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The Dawes Act turned out to be disastrous for the American Indians; over the next generations they lived under regulations that outlawed their traditional way of life and yet failed to supply the crucial resources to support their businesses and families. Dividing the reservations into small parcels of land triggered the significant decrease of Indian-owned land. Within three decades, the tribes had lost more than two-thirds of the territory that they had controlled before the Dawes Act was passed in 1887; the majority of the remaining land was sold to white settlers.
Commonly, Native Americans were duped out of their allotments or were required to sell off their land in order to pay bills and provide for their families. As a result, the Indians were not “Americanized” and were routinely unable to become self-supporting farmers or ranchers, like the creators of the Act had wished. Further, it generated animosity among Indians for the U.S. government, as the allotment method often destroyed land that was the spiritual and societal location of their lives.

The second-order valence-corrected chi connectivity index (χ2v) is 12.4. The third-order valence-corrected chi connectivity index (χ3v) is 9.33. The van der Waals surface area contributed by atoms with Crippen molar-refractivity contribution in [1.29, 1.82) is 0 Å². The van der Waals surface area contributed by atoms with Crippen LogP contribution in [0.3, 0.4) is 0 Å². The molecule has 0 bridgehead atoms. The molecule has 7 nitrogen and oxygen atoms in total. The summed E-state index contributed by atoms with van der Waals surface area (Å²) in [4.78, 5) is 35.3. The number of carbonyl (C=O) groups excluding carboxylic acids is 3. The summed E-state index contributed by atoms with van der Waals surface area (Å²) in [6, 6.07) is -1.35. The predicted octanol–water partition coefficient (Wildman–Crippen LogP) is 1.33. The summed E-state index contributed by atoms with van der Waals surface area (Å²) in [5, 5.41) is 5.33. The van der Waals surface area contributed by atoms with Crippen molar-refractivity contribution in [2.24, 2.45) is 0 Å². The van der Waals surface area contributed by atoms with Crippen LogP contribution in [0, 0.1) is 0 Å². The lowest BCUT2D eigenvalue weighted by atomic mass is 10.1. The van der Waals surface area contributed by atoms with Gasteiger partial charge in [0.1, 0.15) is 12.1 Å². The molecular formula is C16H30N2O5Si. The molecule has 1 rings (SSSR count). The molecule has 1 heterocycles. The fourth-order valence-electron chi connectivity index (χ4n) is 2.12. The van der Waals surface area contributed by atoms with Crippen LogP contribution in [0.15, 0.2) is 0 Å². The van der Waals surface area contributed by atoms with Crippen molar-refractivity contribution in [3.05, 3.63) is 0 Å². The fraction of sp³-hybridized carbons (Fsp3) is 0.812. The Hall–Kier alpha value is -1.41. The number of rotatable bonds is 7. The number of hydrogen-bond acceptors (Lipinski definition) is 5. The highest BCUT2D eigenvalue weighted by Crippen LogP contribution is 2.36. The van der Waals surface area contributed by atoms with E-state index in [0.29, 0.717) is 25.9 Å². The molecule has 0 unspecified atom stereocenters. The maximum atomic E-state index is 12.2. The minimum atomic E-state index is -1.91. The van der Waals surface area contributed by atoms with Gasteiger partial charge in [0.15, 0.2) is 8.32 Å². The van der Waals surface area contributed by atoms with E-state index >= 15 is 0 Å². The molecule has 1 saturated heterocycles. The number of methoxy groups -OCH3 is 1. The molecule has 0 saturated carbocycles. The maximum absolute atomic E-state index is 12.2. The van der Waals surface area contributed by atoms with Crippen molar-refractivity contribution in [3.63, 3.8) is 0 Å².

Native American Culture
Between 1850 and 1900, life for Native Americans changed substantially. Through U.S. government policies, American Indians were forced from their homes as their native lands were parceled out. The Plains, which they had previously roamed without limits, were now filled with white settlers.
The Upshot of the Indian Wars
Over all these years the Indians ended up defrauded out of their territory, food and lifestyle, as the “” government’s Indian plans shoved them on to reservations and attempted to “Americanize” them. Many American Indian bands didn’t endure relocation, assimilation and military defeat; by 1890 the Native American population was decreased to under 250,000 people. Thanks to decades of discriminatory and dodgy policies implemented by the United States authorities between 1850 and 1900, life for the American Indians was altered forever.